Two collectors show there's a lot more to black-velvet paintings than dogs playing poker

[Note: The images in the slideshow contain nudity and are NOT work safe. You've been warned.]

On a jaunt to Bisbee in the late '90s, Carl Baldwin and Caren Anderson made a discovery that put them on an unusual path: They wandered into a local shop and discovered a black-velvet painting of an African-American woman. She was nude, kneeling on a blanket and sporting a blue afro.

Baldwin and Anderson paid $29 for the painting and began traveling what they call "the velvet trail."

Enchanted by the mysterious woman with the blue afro, the couple "started looking for (black-velvet paintings) everywhere we went," Anderson says. "In the beginning, we bought anything."

Their collection grew to 50 paintings, displayed on the walls of their house.

"We had some friends over, and they were mocking them and ridiculing them," Baldwin says. "I thought, 'Wow! This gets quite a reaction.' This would be good for a museum. We put our heads together and came up with the name Velveteria."

Baldwin and Anderson continued collecting paintings from around the world. They opened the Velveteria Museum on Dec. 11, 2005. It was a rainy day in Portland, Ore., and only two people came into the museum.

However, as word spread about the museum, so did media attention. "A reporter from (a television station) in Seattle called and said he wanted to do a piece on us. That was our first interview," Anderson says.

The two were featured on Offbeat America on the HGTV Network. Anthony Bourdain of the Travel Channel stopped by the museum. So did Andrew Zimmern. The couple met Cheech Marin. They even appeared on The Tonight Show with Jay Leno.

Baldwin says they've met quite a few characters on the velvet trail. A memorable one was Dr. Kitch—a former oral surgeon from Pasadena, Calif. He lost his fortune and was living in a Dodge conversion van in the middle of the California desert. Baldwin purchased more than 200 paintings from Kitch.

Interesting things also happened at the museum. Anderson recalls one young man who fell to the carpet, rolled around and moaned, "I could stay here forever." Another day, a woman exclaimed that she wanted to be buried there. A young couple from Austin, Texas, got engaged in the museum's black-light room.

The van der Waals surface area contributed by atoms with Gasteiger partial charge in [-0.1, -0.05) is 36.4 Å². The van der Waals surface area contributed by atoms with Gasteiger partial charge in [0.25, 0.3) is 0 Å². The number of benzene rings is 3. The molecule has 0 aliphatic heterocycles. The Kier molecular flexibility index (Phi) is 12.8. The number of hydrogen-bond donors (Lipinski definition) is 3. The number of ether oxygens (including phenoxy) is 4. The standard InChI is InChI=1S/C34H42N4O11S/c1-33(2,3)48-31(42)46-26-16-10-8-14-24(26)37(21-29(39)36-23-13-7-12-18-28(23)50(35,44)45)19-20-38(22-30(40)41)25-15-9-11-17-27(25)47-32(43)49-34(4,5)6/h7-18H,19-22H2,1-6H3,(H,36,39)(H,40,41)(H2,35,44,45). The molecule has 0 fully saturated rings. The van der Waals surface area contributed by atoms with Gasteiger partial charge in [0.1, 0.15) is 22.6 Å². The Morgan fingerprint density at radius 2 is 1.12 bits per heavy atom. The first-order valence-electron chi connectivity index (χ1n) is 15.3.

Some of Baldwin and Anderson's experiences are highlighted in their book, Black Velvet Masterpieces: Highlights From the Collection of the Velveteria Museum. While doing research for the book, Anderson found a lot of background on black-velvet paintings.

"There's so much history that people don't understand," she says. "They were (making the paintings) in the early 1900s on silk velvet in Japan. ... In the Vietnam era, GIs would bring them back from their R&R in the Philippines. ... In the '60s and '70s, Mexico (painters) made a lot of border art. ... To us, it's not just about the paintings. There's so much rich history ... of popular culture.

"It takes a lot of skill to paint on black velvet. The finer paintings have seven layers. They paint one layer and let it dry and then build up. It's like watercolors where you can't really go over your mistakes," Anderson says.

The book highlights a variety of subject matter to reflect different cultures. There are nudes from Polynesia, Native Americans in full headdress, U.S. presidents, soldiers in Vietnam, leaders of the civil rights movement, popular musicians—and unicorns, clowns and animals. Some painters copied famous works by Rembrandt, Degas, Leonardo da Vinci and Michelangelo. Baldwin and Anderson say Jesus is one of the most-painted figures—followed by Elvis.

While some might turn their nose up at anything on black velvet, Baldwin and Anderson don't seem to let that bother them. They closed their museum in January 2010 and look forward to showing some of their 3,000 paintings at more traveling shows, including the Lubbock (Texas) Arts Festival in April. They also want to open a museum in Southern California.

After that, who knows where the velvet trail will take them?

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